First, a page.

gemoftheocean said...

Duh -- Judy GARLAND (see what happens when I try and eat lunch and type with one hand at the same time?)

Phil said...

I've seen grown men weep at that bit in 'Sound of Music', when the organ thunders in at the beginning of the wedding scene.

swissmiss said...

OK, once again this is not my topic. I hadn't seen any of the last ones you mentioned, but did manage to scrape up The Mission as my recommendation. This time, the only one I have seen is The Sound of Music. Funny how people seem to remember the family being Swiss when they were Austrian (although I think they escaped to through the alps to Switzerland.)

gemoftheocean said...

Funny you should mention about that escape to Switzerland issue. When I visited Austria on my "Grand tour" after college we went on the "Sound of Music tour" [don't know if they still have that, but we sure as heck enjoyed seeing venues used in the filming. We were told that that mountain scene at the end has the family going into .... Germany. :-D

Apparently, locals on both sides of the border around there get a good laugh.

gemoftheocean said...

Philip, I love that part too. We got to go inside the church they used to film that in. If you look really closely when the camera pans up - you can catch the bones of some bishop or other in a reliquery above the tabernacle.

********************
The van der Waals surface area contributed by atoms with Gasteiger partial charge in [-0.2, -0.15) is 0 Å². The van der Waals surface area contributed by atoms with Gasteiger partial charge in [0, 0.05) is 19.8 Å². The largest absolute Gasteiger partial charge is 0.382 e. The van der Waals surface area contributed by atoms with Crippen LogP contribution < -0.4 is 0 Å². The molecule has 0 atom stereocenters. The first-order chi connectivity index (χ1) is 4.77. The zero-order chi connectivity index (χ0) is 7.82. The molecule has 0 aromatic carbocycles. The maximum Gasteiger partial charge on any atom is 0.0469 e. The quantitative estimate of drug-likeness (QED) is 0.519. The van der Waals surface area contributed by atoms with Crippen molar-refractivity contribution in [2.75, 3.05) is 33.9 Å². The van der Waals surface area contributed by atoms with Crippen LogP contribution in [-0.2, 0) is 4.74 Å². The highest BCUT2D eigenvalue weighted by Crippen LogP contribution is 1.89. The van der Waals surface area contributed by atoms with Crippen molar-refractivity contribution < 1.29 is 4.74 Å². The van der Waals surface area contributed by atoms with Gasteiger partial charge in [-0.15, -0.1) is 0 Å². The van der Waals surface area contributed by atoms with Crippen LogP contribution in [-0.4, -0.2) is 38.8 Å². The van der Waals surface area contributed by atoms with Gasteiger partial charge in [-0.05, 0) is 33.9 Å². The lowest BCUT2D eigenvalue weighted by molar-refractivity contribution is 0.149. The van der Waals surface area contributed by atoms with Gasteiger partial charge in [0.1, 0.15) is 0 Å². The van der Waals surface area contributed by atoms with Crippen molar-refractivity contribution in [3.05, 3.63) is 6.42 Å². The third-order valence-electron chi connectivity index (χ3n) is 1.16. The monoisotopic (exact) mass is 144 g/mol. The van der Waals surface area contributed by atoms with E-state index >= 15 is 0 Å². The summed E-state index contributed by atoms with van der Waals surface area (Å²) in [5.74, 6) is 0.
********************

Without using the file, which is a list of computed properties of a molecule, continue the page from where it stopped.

I also like the nuns singing in the chapel towards the beginning of the film.

Phil said...

" can catch the bones of some bishop or other...".

So, you've met my bishop, then!


Paulinus said...

Going My Way? The Quiet man? It's A Wonderful Life?

Paulinus said...

D'oh! Should've read the first post

gemoftheocean said...

No problemo Paulinus, those posts are pretty buried!

Michael Clifton said...

I would also draw your attention to a marvellous French Film called
Monsieur Vincent, which we all saw as Seminarians because we discussed one scene in particular where a Seminarian is dining with an ex priest who suddenly picks up a piece of bread and a whole bottle of wine (this in a restaurant) and pronounces the words of consecration over it.
The Seminarian is faced with the dilemma. Was this a valid consecration. He decides he has to consume the entire bottle.
Discuss..Was this a valid consecration and did the Seminarian do the right thing ?

Anonymous said...

Where is Keys of the Kingdom?

This an "The Cardinal" were the two books of my youth that had my idea of the ideal priest.

Fr Scott Bailey, C.Ss.R. said...

Two of the best films that weren't mentioned so far are "The Diary of a Country Priest" (in French with subtitles) and "The Power and the Glory." Both are about priests and the power of grace. Wonderful.

gemoftheocean said...

Thanks for the additions:

Fr. Michael, I'd say "valid but not licit!"

And he'd have had to consecrate both elements at the same time. Later on tonight I'll make up another post with all the nice suggestions you and others have sent in.


gemoftheocean said...

And thank you, Fr. Bailey!